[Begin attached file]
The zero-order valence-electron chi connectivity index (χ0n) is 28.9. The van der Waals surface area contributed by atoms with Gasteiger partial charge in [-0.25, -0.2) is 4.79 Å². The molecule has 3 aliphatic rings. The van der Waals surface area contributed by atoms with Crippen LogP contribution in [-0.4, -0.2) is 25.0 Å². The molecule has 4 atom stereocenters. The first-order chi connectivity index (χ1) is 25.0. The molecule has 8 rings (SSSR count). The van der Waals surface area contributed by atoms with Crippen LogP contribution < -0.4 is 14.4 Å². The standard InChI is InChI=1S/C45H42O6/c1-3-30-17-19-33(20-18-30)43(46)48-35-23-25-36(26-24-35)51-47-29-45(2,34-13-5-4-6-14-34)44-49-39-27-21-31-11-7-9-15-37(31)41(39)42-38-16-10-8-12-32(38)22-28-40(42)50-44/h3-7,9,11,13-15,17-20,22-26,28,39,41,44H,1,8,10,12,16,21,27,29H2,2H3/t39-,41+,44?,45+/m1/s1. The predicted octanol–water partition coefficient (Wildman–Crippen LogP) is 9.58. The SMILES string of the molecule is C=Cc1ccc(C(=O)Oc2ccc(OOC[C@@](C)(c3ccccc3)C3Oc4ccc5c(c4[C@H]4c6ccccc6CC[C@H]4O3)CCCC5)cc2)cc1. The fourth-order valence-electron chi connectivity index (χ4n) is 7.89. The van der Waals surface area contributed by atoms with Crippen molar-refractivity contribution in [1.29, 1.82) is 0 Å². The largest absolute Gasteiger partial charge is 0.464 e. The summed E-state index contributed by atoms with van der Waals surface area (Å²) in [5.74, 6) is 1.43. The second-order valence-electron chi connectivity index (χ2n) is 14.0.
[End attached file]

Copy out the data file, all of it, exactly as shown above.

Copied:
The zero-order valence-electron chi connectivity index (χ0n) is 28.9. The van der Waals surface area contributed by atoms with Gasteiger partial charge in [-0.25, -0.2) is 4.79 Å². The molecule has 3 aliphatic rings. The van der Waals surface area contributed by atoms with Crippen LogP contribution in [-0.4, -0.2) is 25.0 Å². The molecule has 4 atom stereocenters. The first-order chi connectivity index (χ1) is 25.0. The molecule has 8 rings (SSSR count). The van der Waals surface area contributed by atoms with Crippen LogP contribution < -0.4 is 14.4 Å². The standard InChI is InChI=1S/C45H42O6/c1-3-30-17-19-33(20-18-30)43(46)48-35-23-25-36(26-24-35)51-47-29-45(2,34-13-5-4-6-14-34)44-49-39-27-21-31-11-7-9-15-37(31)41(39)42-38-16-10-8-12-32(38)22-28-40(42)50-44/h3-7,9,11,13-15,17-20,22-26,28,39,41,44H,1,8,10,12,16,21,27,29H2,2H3/t39-,41+,44?,45+/m1/s1. The predicted octanol–water partition coefficient (Wildman–Crippen LogP) is 9.58. The SMILES string of the molecule is C=Cc1ccc(C(=O)Oc2ccc(OOC[C@@](C)(c3ccccc3)C3Oc4ccc5c(c4[C@H]4c6ccccc6CC[C@H]4O3)CCCC5)cc2)cc1. The fourth-order valence-electron chi connectivity index (χ4n) is 7.89. The van der Waals surface area contributed by atoms with Crippen molar-refractivity contribution in [1.29, 1.82) is 0 Å². The largest absolute Gasteiger partial charge is 0.464 e. The summed E-state index contributed by atoms with van der Waals surface area (Å²) in [5.74, 6) is 1.43. The second-order valence-electron chi connectivity index (χ2n) is 14.0.